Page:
Oakland Police Tie Up 12 Year Old For Allegedly Stealing a Cookie

On June 10th, 2013, Oakland Police arrested a 12 year old boy for allegedly stealing a cookie from a store.
According to at least one witness, officers kicked the child while restraining him. Rebecca Luisa Ruiz-Lichter was on the scene with her video camera to advocate for the child’s well being.

Video 1 (shot by Rebecca Luisa Ruiz-Lichter)

In the first video you can see Rebecca informing the police of her reasons for filming. A crime scene technician makes several attempts to obstruct Rebecca’s ability to video, to the point of making physical contact

Video 2 (shot by Rebecca Luisa Ruiz-Lichter)

In the second video the irate police employee tell Rebecca, “Mam, take your video camera and go stand over there.” Then proceeds to push Rebecca backwards making physical contact with her along the way

Video 3 (shot by Rebecca Luisa Ruiz-Lichter)

For more infor you can contact Rebecca at rebecca415@gmail.com

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Oakland Police Shine Light into WeCopwatch Camera

On June 7th, 2013, WeCopwatch hit the streets of Downtown Oakland to observe police interactions with the public.

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While it was a fairly mild evening it is usual for Oakland Police to shut down 1rst Friday in sections. As police attempted to move people from the West Grand and Telegraph area, one officer became aware of that he was being videotaped and shined a spot light into a WeCopwatch camera. But then he stopped, likely realizing that the interaction would probably make it to youtube by the next morning.

People have the right to observe police conduct. There are no reasons to shine a light in someone’s camera in a lit area except to obstruct their ability to document.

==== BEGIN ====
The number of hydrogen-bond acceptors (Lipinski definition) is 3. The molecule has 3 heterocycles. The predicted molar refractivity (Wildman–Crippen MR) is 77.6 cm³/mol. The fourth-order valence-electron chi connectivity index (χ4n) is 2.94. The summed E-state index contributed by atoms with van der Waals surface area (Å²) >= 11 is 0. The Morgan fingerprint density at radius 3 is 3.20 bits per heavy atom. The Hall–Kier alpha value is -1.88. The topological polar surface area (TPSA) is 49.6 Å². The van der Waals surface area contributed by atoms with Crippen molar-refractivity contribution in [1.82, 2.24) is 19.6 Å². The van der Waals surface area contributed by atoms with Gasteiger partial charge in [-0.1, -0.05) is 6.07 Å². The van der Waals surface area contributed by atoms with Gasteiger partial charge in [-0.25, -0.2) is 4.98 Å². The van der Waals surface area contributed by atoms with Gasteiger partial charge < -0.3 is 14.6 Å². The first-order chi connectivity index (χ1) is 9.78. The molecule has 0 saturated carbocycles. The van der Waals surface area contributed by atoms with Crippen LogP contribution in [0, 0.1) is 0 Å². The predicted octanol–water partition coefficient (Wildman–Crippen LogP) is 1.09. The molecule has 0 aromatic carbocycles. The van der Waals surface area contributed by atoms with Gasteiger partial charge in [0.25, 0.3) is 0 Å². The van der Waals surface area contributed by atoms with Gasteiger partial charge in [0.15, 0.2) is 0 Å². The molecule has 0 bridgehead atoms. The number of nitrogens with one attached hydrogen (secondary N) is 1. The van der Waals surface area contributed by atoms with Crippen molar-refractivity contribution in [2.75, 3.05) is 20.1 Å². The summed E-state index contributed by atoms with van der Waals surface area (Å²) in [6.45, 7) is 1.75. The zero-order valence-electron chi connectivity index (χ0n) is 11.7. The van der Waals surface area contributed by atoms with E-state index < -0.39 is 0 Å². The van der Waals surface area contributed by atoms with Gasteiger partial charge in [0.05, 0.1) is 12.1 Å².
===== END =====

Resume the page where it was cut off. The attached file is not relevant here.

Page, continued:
The last memorial weekend in Miami, Carlos Miller of Photography’s Not A Crime found himself in a similar experience.

Following the release of this video, Miami Police Spokesperson said the actions of the officer were immature.
http://photographyisnotacrime.com/2013/05/27/miami-beach-police-spokesman-calls-cop-immature-for-shining-light-in-my-camera-lens/

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“Pigs are Haram!” Undercover Police Confronted on May Day

Written by Bay Area Intifada

This past May Day, autonomous/anarchist people of color held a contingent of about 75 people within the Sin Fronteras’ Immigrant Solidarity march. Although the contingent had a clear non-reformist and unapologetic stance about immigration, they spent the day in solidarity with those struggling against unjust labor and immigration policies.

The mood of the march was joyous and celebratory. During the march, two Muslim anarchists spotted large men who seemed out of place and were paying too much attention to the group. One cop was snapping photos of the Muslims within the contingent.

Demonstrating proper Addab (Islamic etiquette), the Muslim anarchists confronted the men who were clearly undercover police, stopped them from taking photos, and with the support of the rest of the autonomous/anarchist contingent sent them on their way with chants of “Pigs Out!” and “Pigs are Haraam!” Embarrassed and exposed, the two undercover officers slipped away through the crowds watching the spectacle.

photo

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UPDATE on Officer Involved Shooting in Oakland

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This week WeCopwatch reported on a fatal Officer Involved Shooting that took place on May 29th in East Oakland. See article Oakland Police Shoot Fleeing Suspect